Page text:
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Sailors in the Imperial Navy had small lockable wooded boxes for their personal possessions. This one recently came up on eBay and I couldn't resist the temptation to buy it. It's the perfect size for my growing pile of ephemera from the Kaiserliche Marine. Small photos, passbooks, CDVs, etc fit quite nicely.

This one came from UB-51, a Type UB-III coastal submarine that was launched 8 March 1917 and commissioned 26 July 1917.

Type UB-III.jpg

In her 6 cruises under Kalau Ernst Krafft she was credited with sinking 19 merchant ships and damaging a 20th.

UB-51 surrendered on 15 January 1919 according to a brass plate affixed to the box. I was curious if there was anything under the plate, since I had seen a similar box belonging to Tim at the last SoS in Louisville. Tim's box had a brass plate with markings we assume relate to the original owner. When I removed the plate on mine I could see where a slightly smaller plate had been previously attached along with the name Brechler (or possibly Brochler). I'm guessing some Brit removed the original plate and copied what was stamped on it into the wood, which he had recessed to fit his plate which commemorates the surrender.

Perhaps Tim will be kind enough to add a photo of the marking on his box for comparison.

This box is 10" L x 6 1/4" W x 5" H.

Ditty.JPG Name.JPG Side.JPG Top.JPG Brass Plate.JPG
 

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Hi Mike, Congratulations on your new acquisition. The who and when of the inscription is interesting, I don't think an Englishman would ever write a crossed 7. I too would like to see a photo of Tim's box.
Best regards, Norm
 

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Tim asked me to post these photos of his box.
 

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The brass plate on the box is very thick and has beveled edges. I assume that "Runge" is the sailor's name. I do not know the meaning of "72/04". Thanks for posting it, George.
Tim H.
 

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Congratulations Mike, well done. Glad to see it go to someone in our Navy circle, and a great bargain to boot! (no pun). Its a beautiful looking box with a rich patina wood color. Wish I had bid for it, but I was angling for something else at the time. More later re: III.SB. items recently purchased.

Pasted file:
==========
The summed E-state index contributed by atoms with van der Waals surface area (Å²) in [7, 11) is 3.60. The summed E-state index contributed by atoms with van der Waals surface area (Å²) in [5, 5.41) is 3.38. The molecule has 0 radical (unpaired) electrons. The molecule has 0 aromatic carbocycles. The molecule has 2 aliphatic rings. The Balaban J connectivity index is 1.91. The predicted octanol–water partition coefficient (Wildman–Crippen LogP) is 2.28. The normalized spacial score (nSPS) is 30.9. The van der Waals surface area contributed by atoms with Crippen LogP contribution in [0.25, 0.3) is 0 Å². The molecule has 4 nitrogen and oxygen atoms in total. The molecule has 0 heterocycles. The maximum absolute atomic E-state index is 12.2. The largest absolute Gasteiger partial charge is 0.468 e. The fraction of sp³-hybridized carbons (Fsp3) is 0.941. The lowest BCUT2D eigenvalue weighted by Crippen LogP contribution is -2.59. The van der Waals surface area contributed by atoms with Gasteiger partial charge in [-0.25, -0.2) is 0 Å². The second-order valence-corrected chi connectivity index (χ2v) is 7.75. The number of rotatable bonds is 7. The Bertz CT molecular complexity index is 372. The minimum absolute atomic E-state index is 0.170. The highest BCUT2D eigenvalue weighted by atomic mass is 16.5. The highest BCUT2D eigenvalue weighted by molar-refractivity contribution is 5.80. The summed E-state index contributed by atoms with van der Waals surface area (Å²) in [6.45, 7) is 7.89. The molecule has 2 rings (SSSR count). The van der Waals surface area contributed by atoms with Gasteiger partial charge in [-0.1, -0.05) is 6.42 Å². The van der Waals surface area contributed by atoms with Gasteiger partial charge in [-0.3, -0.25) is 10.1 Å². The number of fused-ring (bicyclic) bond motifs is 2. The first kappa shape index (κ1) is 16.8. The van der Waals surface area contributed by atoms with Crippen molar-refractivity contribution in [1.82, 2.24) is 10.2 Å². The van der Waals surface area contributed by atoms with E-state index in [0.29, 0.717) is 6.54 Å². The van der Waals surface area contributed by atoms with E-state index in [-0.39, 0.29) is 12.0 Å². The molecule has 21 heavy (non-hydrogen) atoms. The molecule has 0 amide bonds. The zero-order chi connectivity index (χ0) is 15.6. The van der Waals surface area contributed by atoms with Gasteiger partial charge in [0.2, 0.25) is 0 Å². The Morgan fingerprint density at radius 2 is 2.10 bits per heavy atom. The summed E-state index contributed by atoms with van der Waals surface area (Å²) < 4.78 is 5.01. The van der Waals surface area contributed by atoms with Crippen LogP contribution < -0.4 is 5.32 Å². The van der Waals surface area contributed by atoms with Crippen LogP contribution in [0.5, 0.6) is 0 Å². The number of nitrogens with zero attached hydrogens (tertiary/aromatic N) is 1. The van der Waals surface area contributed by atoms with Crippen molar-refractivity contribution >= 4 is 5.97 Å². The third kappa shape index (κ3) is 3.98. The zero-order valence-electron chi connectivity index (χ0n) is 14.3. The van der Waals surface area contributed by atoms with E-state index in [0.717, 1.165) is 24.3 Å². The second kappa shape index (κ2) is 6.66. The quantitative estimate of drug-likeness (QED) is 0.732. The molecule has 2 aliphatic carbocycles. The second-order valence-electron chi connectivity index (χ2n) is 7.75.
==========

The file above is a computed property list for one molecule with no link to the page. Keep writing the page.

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Discussion Starter #6
The brass plate on the box is very thick and has beveled edges. I assume that "Runge" is the sailor's name. I do not know the meaning of "72/04". Thanks for posting it, George.
Tim H.
Thanks Tim & George!

Tim: How do the dimensions compare? My box is 10" L x 6 1/4" W x 5" H.

They look very much alike, except that there is no handle on mine, nor is there any sign it it ever had one.

Your original plate looks to be about the same size as the plate on mine. My plate was obviously added after the box was captured. I sure wish they had kept the original plate.

It looks like both were marked with LAST NAME over some NUMBER/YEAR. My original plate may have had a unit stamp like yours does. Maybe it was stamped UB-51, or maybe UA??

I'm guessing the /16 on mine and /04 on yours is likely the year the matrosen joined the navy. My box came off a sub newly commissioned in '17, so it's reasonable a crewman may have joined in '16 and been trained in time to wind up on the sub.

In any event they are really cool relics!!!
 

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Not a box but a genuine U-Bootsman Dress Jacket and Cap. His name was (I am assuming he is dead now) Pelikan and was the 491st recruit of the class of 1916 into the Unterseeboots-Abteilung. This was a training outfit for submariners. The cap tally says "III.UNTERSEEBOOTS=HALBFLOTTILLE.III.". The tally and buttons are silver indicating he had a technical rating (machinist). In WWII sliver designated an "Administrative" assignment. The third half flotilla consisted of:
OCTOBER 1914
T-100
U-19
U-20
U-21
U-22
U-24
MAY 1916
G-137
T-71
U-19
U-20
U-22
U-24
U-43
U-44
U-45
U-46
U-47
U-48
SEPTEMBER 1918
U-10
U-22
U-43
U-46
U-90
U-91
U-92
U-135
U-136
UB-83
UB-84
UB-86
UB-87
UB-118
UB-120
UB-121
UB-122
UB-123
UB-125
UB-126